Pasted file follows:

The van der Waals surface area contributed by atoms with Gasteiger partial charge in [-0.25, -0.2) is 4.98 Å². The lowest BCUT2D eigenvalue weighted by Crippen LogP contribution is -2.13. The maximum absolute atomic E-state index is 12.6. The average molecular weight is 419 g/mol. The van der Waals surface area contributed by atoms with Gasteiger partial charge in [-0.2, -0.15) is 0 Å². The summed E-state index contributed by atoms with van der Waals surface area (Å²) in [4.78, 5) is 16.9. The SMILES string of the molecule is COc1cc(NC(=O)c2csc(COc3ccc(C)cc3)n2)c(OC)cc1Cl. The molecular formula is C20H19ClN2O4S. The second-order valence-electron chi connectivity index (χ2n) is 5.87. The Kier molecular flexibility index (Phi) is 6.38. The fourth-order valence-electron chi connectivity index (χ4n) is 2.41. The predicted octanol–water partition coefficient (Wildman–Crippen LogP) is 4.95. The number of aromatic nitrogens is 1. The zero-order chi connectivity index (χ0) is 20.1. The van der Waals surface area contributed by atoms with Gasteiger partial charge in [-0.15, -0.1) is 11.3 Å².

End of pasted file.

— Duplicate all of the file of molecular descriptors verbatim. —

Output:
The van der Waals surface area contributed by atoms with Gasteiger partial charge in [-0.25, -0.2) is 4.98 Å². The lowest BCUT2D eigenvalue weighted by Crippen LogP contribution is -2.13. The maximum absolute atomic E-state index is 12.6. The average molecular weight is 419 g/mol. The van der Waals surface area contributed by atoms with Gasteiger partial charge in [-0.2, -0.15) is 0 Å². The summed E-state index contributed by atoms with van der Waals surface area (Å²) in [4.78, 5) is 16.9. The SMILES string of the molecule is COc1cc(NC(=O)c2csc(COc3ccc(C)cc3)n2)c(OC)cc1Cl. The molecular formula is C20H19ClN2O4S. The second-order valence-electron chi connectivity index (χ2n) is 5.87. The Kier molecular flexibility index (Phi) is 6.38. The fourth-order valence-electron chi connectivity index (χ4n) is 2.41. The predicted octanol–water partition coefficient (Wildman–Crippen LogP) is 4.95. The number of aromatic nitrogens is 1. The zero-order chi connectivity index (χ0) is 20.1. The van der Waals surface area contributed by atoms with Gasteiger partial charge in [-0.15, -0.1) is 11.3 Å².